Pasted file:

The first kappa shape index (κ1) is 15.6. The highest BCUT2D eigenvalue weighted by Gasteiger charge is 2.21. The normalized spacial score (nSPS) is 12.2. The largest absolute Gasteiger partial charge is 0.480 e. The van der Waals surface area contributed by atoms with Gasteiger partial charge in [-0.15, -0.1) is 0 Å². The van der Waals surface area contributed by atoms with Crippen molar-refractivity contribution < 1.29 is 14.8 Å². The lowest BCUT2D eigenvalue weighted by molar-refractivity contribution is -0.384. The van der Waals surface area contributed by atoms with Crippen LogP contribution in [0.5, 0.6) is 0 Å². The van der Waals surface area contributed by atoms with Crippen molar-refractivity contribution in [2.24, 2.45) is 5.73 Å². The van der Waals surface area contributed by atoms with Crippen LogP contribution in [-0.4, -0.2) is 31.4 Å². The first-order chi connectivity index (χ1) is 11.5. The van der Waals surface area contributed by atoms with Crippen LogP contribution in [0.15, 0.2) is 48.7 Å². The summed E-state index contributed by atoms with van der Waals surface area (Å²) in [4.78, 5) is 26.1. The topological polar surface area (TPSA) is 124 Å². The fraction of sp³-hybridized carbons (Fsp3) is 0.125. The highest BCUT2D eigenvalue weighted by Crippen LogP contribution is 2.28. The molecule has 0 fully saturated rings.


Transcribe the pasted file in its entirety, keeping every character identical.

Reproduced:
The first kappa shape index (κ1) is 15.6. The highest BCUT2D eigenvalue weighted by Gasteiger charge is 2.21. The normalized spacial score (nSPS) is 12.2. The largest absolute Gasteiger partial charge is 0.480 e. The van der Waals surface area contributed by atoms with Gasteiger partial charge in [-0.15, -0.1) is 0 Å². The van der Waals surface area contributed by atoms with Crippen molar-refractivity contribution < 1.29 is 14.8 Å². The lowest BCUT2D eigenvalue weighted by molar-refractivity contribution is -0.384. The van der Waals surface area contributed by atoms with Crippen LogP contribution in [0.5, 0.6) is 0 Å². The van der Waals surface area contributed by atoms with Crippen molar-refractivity contribution in [2.24, 2.45) is 5.73 Å². The van der Waals surface area contributed by atoms with Crippen LogP contribution in [-0.4, -0.2) is 31.4 Å². The first-order chi connectivity index (χ1) is 11.5. The van der Waals surface area contributed by atoms with Crippen LogP contribution in [0.15, 0.2) is 48.7 Å². The summed E-state index contributed by atoms with van der Waals surface area (Å²) in [4.78, 5) is 26.1. The topological polar surface area (TPSA) is 124 Å². The fraction of sp³-hybridized carbons (Fsp3) is 0.125. The highest BCUT2D eigenvalue weighted by Crippen LogP contribution is 2.28. The molecule has 0 fully saturated rings.